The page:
Concentration of CO2 in the Atmosphere

A Choice to Step Outside or Not

Painting by Joyce Dutka

David Fried

The bumblebee is pulled by a thirst to pollinate flower to flower, just as her ancestors were, in an ancient dance. I reach up into the pear tree and fix my eyes on the one pear I really want to pick and bring to my daughter. I bring down three: one for each daughter and one for my wife. There is light and goodness in these pears, and I want to share this.

Just out the window is the great green world of spring. Where the winds were wailing at the wall of my window just a few weeks ago, the spring breezes are whispering to me, “Come on, come outside, let me wrap my little arms around you.”

I have choices. I can sit at my laptop screen and write to people and write new poems and stories. I can cook a meal and feed my family. I can lean back in my easy chair and read a book that I have been looking forward to.

The little light spring breeze grabs my ponytail and waltzes me right out the porch door.

I am helpless now. The ground gives to my footsteps, and I am walking up the hill in the forest behind my house. There is the witch hazel bush I planted a few years ago. It waves in the breeze but will not blossom until the autumn time. A young mulberry tree leans from side to side singing its song it has been mulling over for months now. I can only hear it when I stop and notice its young graceful beauty.

The chickadees jump and hop within the thick cedar trees that I always leave full for them. On the coldest winter days, I put my head out the window and it is just me and them way up in their miniature forest within their primeval dark green haven.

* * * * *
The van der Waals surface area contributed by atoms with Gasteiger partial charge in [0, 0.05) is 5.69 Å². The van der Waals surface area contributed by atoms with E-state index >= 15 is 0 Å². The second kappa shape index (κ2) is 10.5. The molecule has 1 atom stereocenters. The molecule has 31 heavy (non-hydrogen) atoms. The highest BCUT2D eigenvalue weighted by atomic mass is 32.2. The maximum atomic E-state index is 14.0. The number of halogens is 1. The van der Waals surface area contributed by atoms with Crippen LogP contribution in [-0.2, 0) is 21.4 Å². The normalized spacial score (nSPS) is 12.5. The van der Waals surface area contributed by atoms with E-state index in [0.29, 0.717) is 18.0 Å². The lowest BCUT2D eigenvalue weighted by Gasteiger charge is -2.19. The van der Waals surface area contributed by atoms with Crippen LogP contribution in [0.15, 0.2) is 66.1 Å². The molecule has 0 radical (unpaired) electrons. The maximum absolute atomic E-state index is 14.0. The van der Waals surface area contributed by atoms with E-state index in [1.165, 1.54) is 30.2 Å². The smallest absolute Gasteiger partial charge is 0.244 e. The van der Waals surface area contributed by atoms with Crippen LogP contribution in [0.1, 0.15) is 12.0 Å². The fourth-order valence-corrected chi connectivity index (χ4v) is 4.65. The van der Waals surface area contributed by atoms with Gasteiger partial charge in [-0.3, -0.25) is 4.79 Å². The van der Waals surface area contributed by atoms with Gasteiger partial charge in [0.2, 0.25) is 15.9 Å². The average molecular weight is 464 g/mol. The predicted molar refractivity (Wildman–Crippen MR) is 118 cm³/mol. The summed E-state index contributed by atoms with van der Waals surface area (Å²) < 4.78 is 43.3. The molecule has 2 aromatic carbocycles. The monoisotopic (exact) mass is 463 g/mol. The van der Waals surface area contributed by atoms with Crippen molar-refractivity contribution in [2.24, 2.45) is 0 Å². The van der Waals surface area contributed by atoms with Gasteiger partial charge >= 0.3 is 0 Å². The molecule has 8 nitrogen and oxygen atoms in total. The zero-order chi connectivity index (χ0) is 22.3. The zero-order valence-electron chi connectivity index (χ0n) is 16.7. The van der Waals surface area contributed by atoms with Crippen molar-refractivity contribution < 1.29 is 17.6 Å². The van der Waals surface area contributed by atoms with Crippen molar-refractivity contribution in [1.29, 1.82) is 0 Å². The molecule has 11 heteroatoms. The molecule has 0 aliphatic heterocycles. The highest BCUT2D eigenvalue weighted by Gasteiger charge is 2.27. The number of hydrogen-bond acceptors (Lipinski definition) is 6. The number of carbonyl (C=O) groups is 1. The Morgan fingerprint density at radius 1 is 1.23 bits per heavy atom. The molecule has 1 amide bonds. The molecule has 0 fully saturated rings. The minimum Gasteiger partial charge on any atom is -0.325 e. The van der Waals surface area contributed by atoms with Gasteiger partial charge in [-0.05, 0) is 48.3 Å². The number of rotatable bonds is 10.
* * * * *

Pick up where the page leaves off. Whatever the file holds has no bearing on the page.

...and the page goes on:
The kolomikta kiwi vines, one male and one female cover an arbor and make a very shady place to be out of the sun in the summertime. But now they are just unrolling their leaves, one at a time. Soon their vining nature will overcome all attempts to tame them. They will be reaching out and searching for a new avenue for twirling around. It could be a pole, a peach tree, my arm if I stand here too long.

Last year, I planted a very hardy Russian quince tree cultivar called “aromatnaya” which I think means “really full of fragrance.” I also planted a medlar tree. I am hoping this tree will grow strong and bring me fruit that I tasted once at a co-op food store in Brattleboro, Vermont. It looked like a little brown wrinkled soft crabapple, but it had a flower end top like a persimmon. The flavor reminded me of very good apple pie.

Climbing up on this hill where sheep and cows once roamed, I am surrounded by a few old pines and a lot of maples and poplars. When I see a rare oak, I am happy because I know this oak can feed a lot of animals with its mast . The other trees feed a lot of birds and insects too, but a cache of acorns is easier for us two- legged ones to wrap our imagination around.

I walk along the ridge now, looking at the town below, our house down there and what I have planted. I lean against a tree where I have a view of the Worcester mountains. The spring warmth rises up in the valley and the hills way beyond look like they have steam escaping from their summits.

After a long cold winter of hibernation, I am so glad I made the choice to step outside for a walk. I could have opened a bottle of wine because new research shows it helps lower cholesterol levels (from the skins in the grapes especially). But I have time for this later. I feel the warmth of this day on my forehead and on my hands. This day, this warm gift of life to be tasted and held close. I want to be wise enough to lean into it and give it something.

How many fruit trees and nut trees will I plant this spring? How many people will I show that you can plant a blueberry bush once and can harvest the fruit for thirty years? How often will I really listen and hear the person who is next to me asking me about growing, about harvesting, about life?

Each day I can be a guy that makes the world a little better. The laptop is a good place to write and to stay in touch with friends around the world. The hilltop and the treetop are a good place to be alive, breathing and dancing with the bubbling up energy I find all around me now. It is all waiting just outside the window. Come on out.

David Fried is a poet and garden writer who also grows trees at Elmore Roots Nursery in northern Vermont.

To see this article in a pdf file, as it appears in print, please click HERE.

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